The process Blackthorne followed for months as he tried to control his fate was part of a lesson he learned years ago, a lesson gleaned from a childhood that also proved to be beyond his control.
Gasoline and fire
Blackthorne was born Allen William Van Houte in Eugene, Ore., on June 5, 1955.
His parents – high school sweethearts who married in Oregon – divorced before he was born.
It was the beginning of a troubled childhood for the murder suspect, one marked by an absentee father who disappeared for 16 years and an abusive mother who once doused her son with gasoline and set him on fire.
Beaten and scorned as a child, Blackthorne said he tried outrunning his demons as an adult by changing his name and breaking all contact with his family.
“It was just one way to finally say, ‘I’m done with it all,'” he said in one of several interviews before his arrest.
As a boy, Blackthorne first lived on his grandparents’ farm in Oregon and would later find sanctuary there from his mother, Karen.
He was a “fun little kid” who liked to dance to his favorite song, “Wake Up Little Suzy,” said his aunt, Debbie Oliver of Vancouver, Wash.
With big brown eyes, Blackthorne had a way of getting what he wanted. He also had a way of getting other children in trouble.
Adored by his grandmother but less so by his grandfather, his presence at the farm became so disruptive at times that it almost caused his grandparents to divorce, Oliver said.
“Allen was a very sweet little kid, but even then he wanted control,” said Oliver, who helped raise him. “He was manipulative.”
The sporadic periods when Blackthorne lived with his mother sometimes put him in the hospital.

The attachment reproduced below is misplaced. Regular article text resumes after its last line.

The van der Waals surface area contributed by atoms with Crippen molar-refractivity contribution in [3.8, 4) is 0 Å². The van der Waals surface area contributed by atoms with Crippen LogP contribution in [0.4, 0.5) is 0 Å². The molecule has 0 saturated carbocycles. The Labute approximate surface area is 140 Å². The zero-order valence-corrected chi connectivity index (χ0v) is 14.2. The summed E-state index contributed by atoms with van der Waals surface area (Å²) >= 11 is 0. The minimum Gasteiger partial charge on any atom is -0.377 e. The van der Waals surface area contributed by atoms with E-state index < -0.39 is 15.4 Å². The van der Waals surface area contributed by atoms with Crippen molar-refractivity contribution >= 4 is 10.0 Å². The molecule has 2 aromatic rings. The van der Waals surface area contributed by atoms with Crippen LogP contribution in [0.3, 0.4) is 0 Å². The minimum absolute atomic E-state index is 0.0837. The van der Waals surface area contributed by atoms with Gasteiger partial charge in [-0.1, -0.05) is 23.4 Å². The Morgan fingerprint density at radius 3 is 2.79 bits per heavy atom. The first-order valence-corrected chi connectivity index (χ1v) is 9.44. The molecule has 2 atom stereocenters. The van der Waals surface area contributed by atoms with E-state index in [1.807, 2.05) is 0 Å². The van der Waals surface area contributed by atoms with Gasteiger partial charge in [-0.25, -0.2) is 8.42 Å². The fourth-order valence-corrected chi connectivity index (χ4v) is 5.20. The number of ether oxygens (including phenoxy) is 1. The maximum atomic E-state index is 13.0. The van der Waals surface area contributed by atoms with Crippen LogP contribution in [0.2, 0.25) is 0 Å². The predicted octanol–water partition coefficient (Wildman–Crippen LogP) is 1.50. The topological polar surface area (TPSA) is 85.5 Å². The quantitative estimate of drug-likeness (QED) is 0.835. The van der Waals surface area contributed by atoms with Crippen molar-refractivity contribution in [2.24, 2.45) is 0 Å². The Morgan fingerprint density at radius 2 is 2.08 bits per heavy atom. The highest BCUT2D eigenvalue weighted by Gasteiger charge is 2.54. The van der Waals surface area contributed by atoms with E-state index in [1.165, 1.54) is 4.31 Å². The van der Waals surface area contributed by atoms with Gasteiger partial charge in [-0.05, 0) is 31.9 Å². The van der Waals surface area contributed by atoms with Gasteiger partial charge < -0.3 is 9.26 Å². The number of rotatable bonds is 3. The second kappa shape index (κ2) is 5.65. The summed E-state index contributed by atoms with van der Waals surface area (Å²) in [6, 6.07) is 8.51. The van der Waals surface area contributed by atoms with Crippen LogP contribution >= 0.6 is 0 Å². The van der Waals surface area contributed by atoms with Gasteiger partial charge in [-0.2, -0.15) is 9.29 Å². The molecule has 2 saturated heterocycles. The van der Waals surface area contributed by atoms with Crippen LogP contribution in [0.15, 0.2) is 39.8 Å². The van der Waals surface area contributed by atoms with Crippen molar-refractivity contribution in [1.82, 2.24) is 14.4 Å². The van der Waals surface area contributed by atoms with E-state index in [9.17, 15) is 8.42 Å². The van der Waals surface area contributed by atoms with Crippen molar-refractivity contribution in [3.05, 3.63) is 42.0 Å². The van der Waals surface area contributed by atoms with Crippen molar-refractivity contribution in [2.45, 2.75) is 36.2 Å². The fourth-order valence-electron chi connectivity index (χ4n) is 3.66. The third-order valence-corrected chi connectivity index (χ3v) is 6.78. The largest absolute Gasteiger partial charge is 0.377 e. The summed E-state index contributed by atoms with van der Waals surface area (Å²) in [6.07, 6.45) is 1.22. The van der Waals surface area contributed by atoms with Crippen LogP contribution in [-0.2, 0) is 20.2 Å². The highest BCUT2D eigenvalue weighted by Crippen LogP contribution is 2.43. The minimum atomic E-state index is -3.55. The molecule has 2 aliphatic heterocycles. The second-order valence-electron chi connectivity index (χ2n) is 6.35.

When he left his tricycle behind the family car on one occasion, she hit him on the head with a board.
Sometimes, Blackthorne woke up in a hospital bed after his mother’s beatings, unsure of what had happened.
In interviews with the San Antonio Express-News, Blackthorne’s family members did not dispute his claims of abuse.
“She had lots of problems,” Blackthorne said of his mother, whom he hasn’t spoken to since the mid-1980s. “There were abuse issues. She tried real hard in life, but she just could never get a handle on it.”
Blackthorne’s father, Guy Van Houte, left Karen when she was pregnant with Allen, not to reappear until his son was in high school.
Blackthorne moved in with Van Houte, wanting to build a relationship with him. They soon developed a rivalry that intensified years later when they went into business together.
“Dad and Allen have always been head to head against each other,” said Nick Van Houte, Blackthorne’s stepbrother.
“My dad is very controlling, competitive with his children. I think that hit a nerve with Allen because Allen’s always been very bright and intelligent, and he and my dad really tried to outdo each other,” he said. “It’s like a game of chess with them. In fact, that’s the game they always played. They took it off the board quite a bit.”